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Council tags new budget ceiling for city hall
POULSBO — The Poulsbo City Council has drawn a budgetary “line in the sand,” unanimously setting a not-to-exceed mark of $15.9 million on its new city hall project.
The allowance, put into motion by the council’s Finance Committee, also stipulates bonds to pay for the project not exceed $6.1 million at an interest rate of no more than 4.77 percent.
Originally the city planned to take out $9.5 million in bonds to pay a total $16.9 million on the downtown project, which will sit at the corner of Third Avenue and Moe Street.
The savings, said council and city hall project team member Dale Rudolph, aren’t just numbers from the sky. The new budget plan is in large part taking advantage of a competitive construction bidding climate. Many projects have come in below estimations recently, even up to 20 percent under what was expected.
“There’s not a miracle here, there’s a lot of hard work,” he said.
The decision came after what council and finance committee member Becky Erickson termed a “stalemate” of sorts; she and council member Linda Berry-Maraist had been most vocal in their concern over the city’s ability to pay for the building and its size.
The council’s approval stipulates the sales of three city properties, proceeds from the district court presence within city hall, savings and construction fees and sales tax will be dedicated to paying for the project.
Both the existing city hall pad and Mitchusson (or Klingle) properties will be sold; the third city property, land on 10th Avenue originally slated for the new city hall, was recently purchased for Harrison Medical Center’s new cancer care campus, with proceeds on the sale reaching $700,000.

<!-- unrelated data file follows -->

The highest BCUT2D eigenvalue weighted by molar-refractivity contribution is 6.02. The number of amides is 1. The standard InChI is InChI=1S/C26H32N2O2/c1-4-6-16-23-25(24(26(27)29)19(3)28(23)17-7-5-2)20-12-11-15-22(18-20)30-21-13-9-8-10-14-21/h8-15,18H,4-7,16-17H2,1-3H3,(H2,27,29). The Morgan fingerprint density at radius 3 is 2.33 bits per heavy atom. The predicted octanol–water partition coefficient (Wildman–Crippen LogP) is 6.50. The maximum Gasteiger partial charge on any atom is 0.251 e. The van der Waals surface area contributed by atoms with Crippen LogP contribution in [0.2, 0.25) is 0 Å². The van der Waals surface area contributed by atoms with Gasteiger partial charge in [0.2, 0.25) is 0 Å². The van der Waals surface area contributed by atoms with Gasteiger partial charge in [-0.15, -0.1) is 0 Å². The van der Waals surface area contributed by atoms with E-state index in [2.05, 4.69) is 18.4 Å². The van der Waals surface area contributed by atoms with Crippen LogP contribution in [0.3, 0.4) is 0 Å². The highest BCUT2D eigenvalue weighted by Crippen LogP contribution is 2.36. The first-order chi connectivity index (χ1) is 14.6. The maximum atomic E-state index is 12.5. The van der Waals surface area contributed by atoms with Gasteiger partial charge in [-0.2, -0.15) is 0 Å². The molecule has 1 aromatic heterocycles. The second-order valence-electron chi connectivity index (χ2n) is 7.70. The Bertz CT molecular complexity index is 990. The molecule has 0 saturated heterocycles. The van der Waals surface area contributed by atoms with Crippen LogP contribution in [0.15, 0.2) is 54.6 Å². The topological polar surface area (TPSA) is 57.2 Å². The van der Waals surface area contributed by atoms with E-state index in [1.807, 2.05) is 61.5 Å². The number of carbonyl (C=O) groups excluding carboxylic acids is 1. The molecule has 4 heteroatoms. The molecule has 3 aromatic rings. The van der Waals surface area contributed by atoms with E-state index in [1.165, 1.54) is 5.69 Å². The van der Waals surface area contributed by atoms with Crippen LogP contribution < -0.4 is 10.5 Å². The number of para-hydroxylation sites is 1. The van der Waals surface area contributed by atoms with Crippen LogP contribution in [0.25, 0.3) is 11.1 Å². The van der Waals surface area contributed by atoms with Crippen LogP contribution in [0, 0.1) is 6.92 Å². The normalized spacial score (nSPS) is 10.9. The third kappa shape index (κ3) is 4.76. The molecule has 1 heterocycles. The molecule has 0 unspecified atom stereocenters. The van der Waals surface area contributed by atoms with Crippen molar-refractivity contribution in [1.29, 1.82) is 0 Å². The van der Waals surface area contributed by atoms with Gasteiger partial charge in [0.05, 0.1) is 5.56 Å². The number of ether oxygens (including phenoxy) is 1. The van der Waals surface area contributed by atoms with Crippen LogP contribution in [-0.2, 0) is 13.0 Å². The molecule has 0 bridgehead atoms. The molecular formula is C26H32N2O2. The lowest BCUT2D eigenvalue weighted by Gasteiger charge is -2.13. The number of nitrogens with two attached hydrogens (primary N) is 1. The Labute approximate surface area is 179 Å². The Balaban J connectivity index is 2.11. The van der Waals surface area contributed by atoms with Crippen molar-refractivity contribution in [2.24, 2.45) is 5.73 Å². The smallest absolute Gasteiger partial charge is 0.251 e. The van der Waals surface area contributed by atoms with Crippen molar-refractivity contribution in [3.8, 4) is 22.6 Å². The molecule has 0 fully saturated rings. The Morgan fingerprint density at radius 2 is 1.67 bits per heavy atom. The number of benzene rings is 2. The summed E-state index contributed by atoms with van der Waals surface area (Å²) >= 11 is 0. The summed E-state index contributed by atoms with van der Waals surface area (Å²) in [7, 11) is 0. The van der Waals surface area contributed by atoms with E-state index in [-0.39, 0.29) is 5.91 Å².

Berry-Maraist said the budgetary plan addresses her concerns, and sets a true bottom line.
“This shows a compromise that I’m willing to support,” she said.
Council and Finance Committee member Ed Stern said the decision puts the city’s project on “a big diet and a stringent allowance,” and “limits the exposure” of taxpaying citizens.
“This is an attempt at a pathway to certainty for the city hall project,” he said.
Now, he also pointed out, the city’s total bonding will reach $11.2 million (including an original $5.1 million taken out in 2005), which is comparatively lower than the expected $12.9 million in bonds when the city hall was destined for 10th Avenue. That plan was axed in 2006 after a citizen advisory vote shifted the focus back downtown.
Poulsbo Mayor Kathryn Quade lauded the council for acting with “courage and conviction,” and said the move “confirms the city’s faith in the future of our community.” The construction project will help to add jobs during a difficult time, stimulate the city’s economy and help it weather the global financial tailspin, she said.
Council and Finance Committee member Connie Lord gave a nod to Erickson and Berry-Mariast for “bulldogging it through.”
“Nobody’s going to be able to say that we didn’t attack this from every single angle,” she said.
All present council members concurred on the budgetary allowance; Council Member Jeff McGinty was absent.